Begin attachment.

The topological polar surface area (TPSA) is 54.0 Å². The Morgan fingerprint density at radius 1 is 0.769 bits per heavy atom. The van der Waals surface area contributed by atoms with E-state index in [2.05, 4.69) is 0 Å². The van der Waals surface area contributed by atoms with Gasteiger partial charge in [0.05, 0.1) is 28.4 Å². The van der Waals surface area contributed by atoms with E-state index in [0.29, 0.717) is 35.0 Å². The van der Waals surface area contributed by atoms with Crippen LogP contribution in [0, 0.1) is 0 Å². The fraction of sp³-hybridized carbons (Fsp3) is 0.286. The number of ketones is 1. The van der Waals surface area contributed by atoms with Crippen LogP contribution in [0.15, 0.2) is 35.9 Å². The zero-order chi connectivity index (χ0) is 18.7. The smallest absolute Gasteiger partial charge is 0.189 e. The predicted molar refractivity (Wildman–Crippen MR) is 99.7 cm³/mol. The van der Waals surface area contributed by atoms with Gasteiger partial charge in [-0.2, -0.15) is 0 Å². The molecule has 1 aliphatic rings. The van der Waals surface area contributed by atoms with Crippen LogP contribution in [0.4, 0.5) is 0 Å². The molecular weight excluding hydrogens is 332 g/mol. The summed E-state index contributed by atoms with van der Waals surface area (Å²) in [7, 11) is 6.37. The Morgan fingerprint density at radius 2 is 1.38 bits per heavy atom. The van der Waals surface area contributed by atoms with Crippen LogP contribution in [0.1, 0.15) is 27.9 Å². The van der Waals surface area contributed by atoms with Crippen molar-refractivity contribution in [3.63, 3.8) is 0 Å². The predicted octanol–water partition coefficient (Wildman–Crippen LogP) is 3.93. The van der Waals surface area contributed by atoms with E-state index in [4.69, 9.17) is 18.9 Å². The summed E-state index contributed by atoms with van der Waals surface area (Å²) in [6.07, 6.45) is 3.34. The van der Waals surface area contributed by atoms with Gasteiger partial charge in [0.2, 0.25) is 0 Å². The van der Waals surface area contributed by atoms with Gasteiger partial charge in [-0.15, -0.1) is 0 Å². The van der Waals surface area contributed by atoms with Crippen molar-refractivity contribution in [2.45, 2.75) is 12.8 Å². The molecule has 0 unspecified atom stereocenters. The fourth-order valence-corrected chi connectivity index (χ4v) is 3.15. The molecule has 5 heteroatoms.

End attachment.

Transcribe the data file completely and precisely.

The topological polar surface area (TPSA) is 54.0 Å². The Morgan fingerprint density at radius 1 is 0.769 bits per heavy atom. The van der Waals surface area contributed by atoms with E-state index in [2.05, 4.69) is 0 Å². The van der Waals surface area contributed by atoms with Gasteiger partial charge in [0.05, 0.1) is 28.4 Å². The van der Waals surface area contributed by atoms with E-state index in [0.29, 0.717) is 35.0 Å². The van der Waals surface area contributed by atoms with Crippen LogP contribution in [0, 0.1) is 0 Å². The fraction of sp³-hybridized carbons (Fsp3) is 0.286. The number of ketones is 1. The van der Waals surface area contributed by atoms with Crippen LogP contribution in [0.15, 0.2) is 35.9 Å². The zero-order chi connectivity index (χ0) is 18.7. The smallest absolute Gasteiger partial charge is 0.189 e. The predicted molar refractivity (Wildman–Crippen MR) is 99.7 cm³/mol. The van der Waals surface area contributed by atoms with Gasteiger partial charge in [-0.2, -0.15) is 0 Å². The molecule has 1 aliphatic rings. The van der Waals surface area contributed by atoms with Crippen LogP contribution in [0.4, 0.5) is 0 Å². The molecular weight excluding hydrogens is 332 g/mol. The summed E-state index contributed by atoms with van der Waals surface area (Å²) in [7, 11) is 6.37. The Morgan fingerprint density at radius 2 is 1.38 bits per heavy atom. The van der Waals surface area contributed by atoms with Crippen LogP contribution in [0.1, 0.15) is 27.9 Å². The van der Waals surface area contributed by atoms with Crippen molar-refractivity contribution in [3.63, 3.8) is 0 Å². The predicted octanol–water partition coefficient (Wildman–Crippen LogP) is 3.93. The van der Waals surface area contributed by atoms with E-state index in [4.69, 9.17) is 18.9 Å². The summed E-state index contributed by atoms with van der Waals surface area (Å²) in [6.07, 6.45) is 3.34. The van der Waals surface area contributed by atoms with Gasteiger partial charge in [0.2, 0.25) is 0 Å². The van der Waals surface area contributed by atoms with Gasteiger partial charge in [-0.15, -0.1) is 0 Å². The van der Waals surface area contributed by atoms with Crippen molar-refractivity contribution in [2.45, 2.75) is 12.8 Å². The molecule has 0 unspecified atom stereocenters. The fourth-order valence-corrected chi connectivity index (χ4v) is 3.15. The molecule has 5 heteroatoms.